The credit scoring giant FICO recently announced that they are planning on releasing their newest score models, FICO10 and 10T Suite, later this year.
The FICO 10 score model will continue to have the same score ranges and use the same 5 major factors in determining a credit score as previous models. It is reported that consumers with recent late payments, high credit utilization (the amount owed on revolving debts compared to the limits) and possibly personal (unsecured) loans will likely see a negative impact to their credit scores. Conversely, consumers with no late payments, low credit usage and no personal loans likely will see an increase to their credit scores.
The difference between the FICO 10 and 10T models is that 10T will take into consideration trending data. Trending data takes into consideration your actual payments vs. the minimum required payments as well as balances. Up to this point, FICO has never used trending data in their scoring models. So, is your unsecured debt level trending up or down (don’t factor in student loan, mortgage or auto debt)? Do you pay off your credit cards each month or do you only pay the minimum or a partial balance payment? Is your total unsecured debt growing or is it in good shape? Consumers that pay off their unsecured debts in full each month and refrain from opening new unsecured loans should expect trending data to help their score. Conversely, consumers with high credit utilization and/or the presence of new unsecured loans should expect trending data to hurt their scores.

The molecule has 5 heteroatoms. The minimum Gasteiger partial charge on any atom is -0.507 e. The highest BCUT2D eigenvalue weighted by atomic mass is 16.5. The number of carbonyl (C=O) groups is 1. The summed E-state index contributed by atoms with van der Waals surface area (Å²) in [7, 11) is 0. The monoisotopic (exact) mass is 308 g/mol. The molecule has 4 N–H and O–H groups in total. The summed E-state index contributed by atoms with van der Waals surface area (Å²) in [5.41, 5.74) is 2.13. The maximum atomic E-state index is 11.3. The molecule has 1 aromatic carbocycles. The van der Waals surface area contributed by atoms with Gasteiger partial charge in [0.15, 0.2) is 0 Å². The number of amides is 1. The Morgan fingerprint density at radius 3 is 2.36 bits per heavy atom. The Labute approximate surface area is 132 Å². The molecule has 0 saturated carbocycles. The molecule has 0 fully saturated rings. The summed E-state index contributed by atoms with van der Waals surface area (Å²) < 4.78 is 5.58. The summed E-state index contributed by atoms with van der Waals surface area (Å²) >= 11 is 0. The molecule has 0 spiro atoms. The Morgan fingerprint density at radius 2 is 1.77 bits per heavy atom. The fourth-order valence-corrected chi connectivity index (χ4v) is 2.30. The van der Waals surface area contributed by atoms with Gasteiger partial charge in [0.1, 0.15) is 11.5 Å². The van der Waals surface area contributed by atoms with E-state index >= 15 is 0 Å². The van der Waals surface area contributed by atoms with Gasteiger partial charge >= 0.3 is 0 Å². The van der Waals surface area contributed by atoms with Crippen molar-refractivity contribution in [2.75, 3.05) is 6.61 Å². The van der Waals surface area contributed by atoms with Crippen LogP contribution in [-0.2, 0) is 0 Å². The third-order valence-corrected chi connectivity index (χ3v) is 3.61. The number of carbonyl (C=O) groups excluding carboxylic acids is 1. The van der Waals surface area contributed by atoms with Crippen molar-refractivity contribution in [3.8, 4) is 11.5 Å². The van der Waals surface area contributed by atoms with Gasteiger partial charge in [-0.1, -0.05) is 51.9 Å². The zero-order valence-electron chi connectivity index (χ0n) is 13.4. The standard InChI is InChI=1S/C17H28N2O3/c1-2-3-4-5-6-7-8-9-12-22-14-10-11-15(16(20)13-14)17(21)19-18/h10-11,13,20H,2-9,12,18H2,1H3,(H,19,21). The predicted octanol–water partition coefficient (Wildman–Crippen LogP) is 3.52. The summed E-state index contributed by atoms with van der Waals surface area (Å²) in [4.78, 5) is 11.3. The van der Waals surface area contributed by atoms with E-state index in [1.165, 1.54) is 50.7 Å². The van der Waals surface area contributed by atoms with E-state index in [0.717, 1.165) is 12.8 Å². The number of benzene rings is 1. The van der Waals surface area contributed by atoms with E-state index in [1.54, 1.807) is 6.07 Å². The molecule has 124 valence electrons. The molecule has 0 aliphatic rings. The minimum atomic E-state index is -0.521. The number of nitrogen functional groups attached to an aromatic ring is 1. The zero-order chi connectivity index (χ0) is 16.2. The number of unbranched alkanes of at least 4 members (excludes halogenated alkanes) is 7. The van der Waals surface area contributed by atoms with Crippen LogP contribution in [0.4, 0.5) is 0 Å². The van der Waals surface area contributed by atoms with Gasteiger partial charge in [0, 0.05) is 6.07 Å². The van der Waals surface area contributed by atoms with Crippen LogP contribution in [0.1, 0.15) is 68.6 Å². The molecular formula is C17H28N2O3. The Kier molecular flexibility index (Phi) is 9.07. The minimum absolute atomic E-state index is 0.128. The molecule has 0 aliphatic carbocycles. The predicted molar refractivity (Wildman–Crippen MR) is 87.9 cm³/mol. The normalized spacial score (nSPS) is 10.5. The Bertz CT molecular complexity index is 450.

If you have a lot of unsecured debt, you would be best served to work out a budget and a plan to work on reducing your unsecured debt level. Paying this type of debt down, or off, should help you with your FICO 10 and 10T as well as save you money on interest charges. Keep in mind the word “trend”. Even if you can only pay your unsecured debt down slowly, you will still be trending lower, which is good.
In summary, pay your bills on time on time and keep your unsecured debts to a minimum and you should do just fine with your credit score.
Consumers need to understand that many scoring models are commercially available to lenders. Lenders choose which model works best to measure their risk in lending. It is VERY common for consumers to have different scores with each scoring model.
If your credit needs some help, take action. There are a lot of resources available on steps to improve your credit. You can get free information from the FTC or contact a professional company like CureMyScore.com for help. By taking action to improve your credit, you may qualify for the home of your dreams or a new auto while paying less in interest charges.